LArge shareholders' combinations in family firms: prevalence and effects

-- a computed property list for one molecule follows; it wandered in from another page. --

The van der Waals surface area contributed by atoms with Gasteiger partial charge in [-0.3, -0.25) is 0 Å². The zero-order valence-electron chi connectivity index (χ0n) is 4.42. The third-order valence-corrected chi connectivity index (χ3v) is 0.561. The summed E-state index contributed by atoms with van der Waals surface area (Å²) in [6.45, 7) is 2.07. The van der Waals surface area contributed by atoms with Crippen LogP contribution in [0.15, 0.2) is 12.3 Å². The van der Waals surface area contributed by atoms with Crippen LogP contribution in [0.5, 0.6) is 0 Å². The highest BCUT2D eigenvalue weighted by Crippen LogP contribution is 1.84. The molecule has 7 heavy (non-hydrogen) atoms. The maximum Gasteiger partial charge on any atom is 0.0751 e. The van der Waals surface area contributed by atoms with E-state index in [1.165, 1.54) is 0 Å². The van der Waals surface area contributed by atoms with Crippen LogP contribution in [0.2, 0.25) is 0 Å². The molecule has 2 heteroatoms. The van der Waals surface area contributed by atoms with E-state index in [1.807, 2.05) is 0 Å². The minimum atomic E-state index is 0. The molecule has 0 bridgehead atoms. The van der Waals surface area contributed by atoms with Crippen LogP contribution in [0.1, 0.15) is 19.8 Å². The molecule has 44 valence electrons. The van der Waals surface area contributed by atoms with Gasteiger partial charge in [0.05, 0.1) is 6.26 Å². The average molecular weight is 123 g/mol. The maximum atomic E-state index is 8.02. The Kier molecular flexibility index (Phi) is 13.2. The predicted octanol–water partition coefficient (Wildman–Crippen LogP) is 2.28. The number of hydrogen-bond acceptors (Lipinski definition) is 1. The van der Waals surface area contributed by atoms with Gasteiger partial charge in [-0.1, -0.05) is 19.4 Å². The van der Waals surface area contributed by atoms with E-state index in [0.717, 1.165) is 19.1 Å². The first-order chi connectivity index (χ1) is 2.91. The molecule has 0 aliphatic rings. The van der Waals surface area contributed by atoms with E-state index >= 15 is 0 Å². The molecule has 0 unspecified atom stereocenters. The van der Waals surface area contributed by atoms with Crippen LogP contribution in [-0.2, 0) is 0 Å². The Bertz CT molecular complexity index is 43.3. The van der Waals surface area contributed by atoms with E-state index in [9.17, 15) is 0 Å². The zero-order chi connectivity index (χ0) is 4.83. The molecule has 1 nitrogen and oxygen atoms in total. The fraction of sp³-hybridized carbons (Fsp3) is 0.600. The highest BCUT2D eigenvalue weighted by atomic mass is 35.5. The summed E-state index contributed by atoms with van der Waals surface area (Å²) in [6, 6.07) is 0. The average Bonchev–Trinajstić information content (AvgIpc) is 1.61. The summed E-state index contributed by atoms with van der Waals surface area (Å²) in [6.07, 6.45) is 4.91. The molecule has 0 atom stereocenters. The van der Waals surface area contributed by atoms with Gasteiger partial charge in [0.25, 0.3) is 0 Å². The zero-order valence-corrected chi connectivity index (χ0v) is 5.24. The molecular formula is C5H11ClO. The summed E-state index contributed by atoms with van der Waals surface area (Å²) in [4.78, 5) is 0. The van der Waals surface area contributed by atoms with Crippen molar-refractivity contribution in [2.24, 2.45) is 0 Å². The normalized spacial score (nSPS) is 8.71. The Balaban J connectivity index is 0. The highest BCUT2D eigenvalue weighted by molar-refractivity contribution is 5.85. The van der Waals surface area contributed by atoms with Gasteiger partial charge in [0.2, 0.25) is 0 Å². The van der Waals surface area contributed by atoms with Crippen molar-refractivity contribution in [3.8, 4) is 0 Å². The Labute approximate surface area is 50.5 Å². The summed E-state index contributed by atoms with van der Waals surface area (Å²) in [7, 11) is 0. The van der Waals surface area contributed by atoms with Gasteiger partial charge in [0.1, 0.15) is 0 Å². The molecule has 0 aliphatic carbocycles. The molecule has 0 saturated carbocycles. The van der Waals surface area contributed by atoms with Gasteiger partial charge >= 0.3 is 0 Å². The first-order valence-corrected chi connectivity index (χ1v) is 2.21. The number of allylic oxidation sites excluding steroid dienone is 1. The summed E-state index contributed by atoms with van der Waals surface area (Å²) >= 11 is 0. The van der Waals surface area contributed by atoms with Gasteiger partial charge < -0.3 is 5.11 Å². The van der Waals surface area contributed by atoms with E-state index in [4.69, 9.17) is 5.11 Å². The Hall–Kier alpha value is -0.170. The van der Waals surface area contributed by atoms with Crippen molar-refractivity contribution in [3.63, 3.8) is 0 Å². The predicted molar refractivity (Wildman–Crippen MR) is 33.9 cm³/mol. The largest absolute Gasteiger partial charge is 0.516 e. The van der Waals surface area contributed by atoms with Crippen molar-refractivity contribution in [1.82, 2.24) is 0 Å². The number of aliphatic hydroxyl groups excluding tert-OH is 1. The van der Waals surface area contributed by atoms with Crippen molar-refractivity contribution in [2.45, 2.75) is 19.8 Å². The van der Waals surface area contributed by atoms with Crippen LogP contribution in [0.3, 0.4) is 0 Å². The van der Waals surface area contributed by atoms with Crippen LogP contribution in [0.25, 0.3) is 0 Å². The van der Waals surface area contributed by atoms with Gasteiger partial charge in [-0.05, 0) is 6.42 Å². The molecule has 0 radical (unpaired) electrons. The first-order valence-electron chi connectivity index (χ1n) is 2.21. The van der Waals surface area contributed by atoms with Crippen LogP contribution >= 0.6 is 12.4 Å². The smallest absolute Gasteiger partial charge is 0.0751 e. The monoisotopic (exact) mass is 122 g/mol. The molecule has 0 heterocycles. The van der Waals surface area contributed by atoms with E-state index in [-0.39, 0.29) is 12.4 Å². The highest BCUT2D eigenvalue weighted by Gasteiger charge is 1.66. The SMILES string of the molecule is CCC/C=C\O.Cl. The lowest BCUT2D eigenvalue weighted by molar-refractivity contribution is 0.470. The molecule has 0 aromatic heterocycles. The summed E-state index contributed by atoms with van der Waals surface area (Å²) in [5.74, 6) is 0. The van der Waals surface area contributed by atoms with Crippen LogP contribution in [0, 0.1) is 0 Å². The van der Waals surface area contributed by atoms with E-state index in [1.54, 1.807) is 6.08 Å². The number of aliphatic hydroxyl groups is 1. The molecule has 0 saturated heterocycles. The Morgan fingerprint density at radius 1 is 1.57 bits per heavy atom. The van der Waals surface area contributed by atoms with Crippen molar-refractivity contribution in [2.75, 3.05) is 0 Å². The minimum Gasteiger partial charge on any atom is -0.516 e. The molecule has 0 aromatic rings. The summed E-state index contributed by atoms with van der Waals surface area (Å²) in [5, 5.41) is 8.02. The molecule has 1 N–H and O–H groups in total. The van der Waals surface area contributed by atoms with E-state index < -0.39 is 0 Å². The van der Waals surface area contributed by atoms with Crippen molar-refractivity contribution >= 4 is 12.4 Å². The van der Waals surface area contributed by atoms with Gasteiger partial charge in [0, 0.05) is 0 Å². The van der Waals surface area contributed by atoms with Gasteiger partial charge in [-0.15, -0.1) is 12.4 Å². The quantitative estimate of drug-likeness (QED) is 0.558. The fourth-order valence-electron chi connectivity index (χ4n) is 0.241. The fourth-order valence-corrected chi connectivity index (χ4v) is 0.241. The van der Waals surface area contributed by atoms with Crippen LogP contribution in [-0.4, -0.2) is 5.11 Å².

When families are large firm¿s owners, different shareholders¿ combinations may appear. This paper describes Spanish family firms¿ shareholder structures and explains which first-second largest shareholders¿ combinations are most common. The paper shows that the most common combination within our sample is families and individuals as first shareholders plus families and individuals as second largest shareholders, but that other combinations also exist: families and individuals plus banks, families and individuals and non financial firms and even two non-financial firms as largest shareholders. In addition, the paper analyses the impact of different shareholders combinations on firm performance. The results do not support that any shareholders¿ combination influences significantly family firm performance.